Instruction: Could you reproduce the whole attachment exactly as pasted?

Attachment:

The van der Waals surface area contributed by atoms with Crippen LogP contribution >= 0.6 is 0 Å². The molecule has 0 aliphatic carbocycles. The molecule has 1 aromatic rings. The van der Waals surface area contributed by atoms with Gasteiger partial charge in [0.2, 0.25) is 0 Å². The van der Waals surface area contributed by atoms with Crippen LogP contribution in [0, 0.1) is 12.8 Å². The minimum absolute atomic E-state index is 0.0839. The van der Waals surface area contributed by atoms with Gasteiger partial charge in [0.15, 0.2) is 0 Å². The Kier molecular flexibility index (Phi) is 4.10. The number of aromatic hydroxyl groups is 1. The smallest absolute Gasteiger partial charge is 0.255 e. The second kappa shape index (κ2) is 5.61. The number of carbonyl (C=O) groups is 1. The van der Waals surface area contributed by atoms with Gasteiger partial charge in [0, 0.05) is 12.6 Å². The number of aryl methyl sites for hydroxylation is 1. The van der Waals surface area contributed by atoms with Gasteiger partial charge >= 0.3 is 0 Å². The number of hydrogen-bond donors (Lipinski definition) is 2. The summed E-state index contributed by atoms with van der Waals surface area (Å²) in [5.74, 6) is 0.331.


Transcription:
The van der Waals surface area contributed by atoms with Crippen LogP contribution >= 0.6 is 0 Å². The molecule has 0 aliphatic carbocycles. The molecule has 1 aromatic rings. The van der Waals surface area contributed by atoms with Gasteiger partial charge in [0.2, 0.25) is 0 Å². The van der Waals surface area contributed by atoms with Crippen LogP contribution in [0, 0.1) is 12.8 Å². The minimum absolute atomic E-state index is 0.0839. The van der Waals surface area contributed by atoms with Gasteiger partial charge in [0.15, 0.2) is 0 Å². The Kier molecular flexibility index (Phi) is 4.10. The number of aromatic hydroxyl groups is 1. The smallest absolute Gasteiger partial charge is 0.255 e. The second kappa shape index (κ2) is 5.61. The number of carbonyl (C=O) groups is 1. The van der Waals surface area contributed by atoms with Gasteiger partial charge in [0, 0.05) is 12.6 Å². The number of aryl methyl sites for hydroxylation is 1. The van der Waals surface area contributed by atoms with Gasteiger partial charge >= 0.3 is 0 Å². The number of hydrogen-bond donors (Lipinski definition) is 2. The summed E-state index contributed by atoms with van der Waals surface area (Å²) in [5.74, 6) is 0.331.